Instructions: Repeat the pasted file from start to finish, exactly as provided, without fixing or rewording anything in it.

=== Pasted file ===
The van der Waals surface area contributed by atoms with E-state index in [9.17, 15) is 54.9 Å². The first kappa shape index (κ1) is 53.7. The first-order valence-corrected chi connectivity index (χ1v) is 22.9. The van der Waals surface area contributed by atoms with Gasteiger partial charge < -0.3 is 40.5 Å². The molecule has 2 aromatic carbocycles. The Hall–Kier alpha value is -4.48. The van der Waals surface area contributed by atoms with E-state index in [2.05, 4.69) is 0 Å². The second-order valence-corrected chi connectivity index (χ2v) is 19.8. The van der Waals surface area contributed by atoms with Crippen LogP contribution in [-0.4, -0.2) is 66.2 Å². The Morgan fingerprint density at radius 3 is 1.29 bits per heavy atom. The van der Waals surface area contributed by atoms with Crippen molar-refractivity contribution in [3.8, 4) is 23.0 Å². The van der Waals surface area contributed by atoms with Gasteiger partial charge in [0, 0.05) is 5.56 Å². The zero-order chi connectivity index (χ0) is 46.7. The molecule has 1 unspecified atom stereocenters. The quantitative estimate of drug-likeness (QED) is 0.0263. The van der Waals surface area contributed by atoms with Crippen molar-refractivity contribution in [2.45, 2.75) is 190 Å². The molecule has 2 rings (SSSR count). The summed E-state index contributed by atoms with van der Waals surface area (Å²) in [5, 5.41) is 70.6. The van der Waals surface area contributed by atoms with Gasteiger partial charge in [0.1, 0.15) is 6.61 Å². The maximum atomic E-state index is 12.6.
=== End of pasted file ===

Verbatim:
The van der Waals surface area contributed by atoms with E-state index in [9.17, 15) is 54.9 Å². The first kappa shape index (κ1) is 53.7. The first-order valence-corrected chi connectivity index (χ1v) is 22.9. The van der Waals surface area contributed by atoms with Gasteiger partial charge < -0.3 is 40.5 Å². The molecule has 2 aromatic carbocycles. The Hall–Kier alpha value is -4.48. The van der Waals surface area contributed by atoms with E-state index in [2.05, 4.69) is 0 Å². The second-order valence-corrected chi connectivity index (χ2v) is 19.8. The van der Waals surface area contributed by atoms with Crippen LogP contribution in [-0.4, -0.2) is 66.2 Å². The Morgan fingerprint density at radius 3 is 1.29 bits per heavy atom. The van der Waals surface area contributed by atoms with Crippen molar-refractivity contribution in [3.8, 4) is 23.0 Å². The van der Waals surface area contributed by atoms with Gasteiger partial charge in [0, 0.05) is 5.56 Å². The zero-order chi connectivity index (χ0) is 46.7. The molecule has 1 unspecified atom stereocenters. The quantitative estimate of drug-likeness (QED) is 0.0263. The van der Waals surface area contributed by atoms with Crippen molar-refractivity contribution in [2.45, 2.75) is 190 Å². The molecule has 2 rings (SSSR count). The summed E-state index contributed by atoms with van der Waals surface area (Å²) in [5, 5.41) is 70.6. The van der Waals surface area contributed by atoms with Gasteiger partial charge in [0.1, 0.15) is 6.61 Å². The maximum atomic E-state index is 12.6.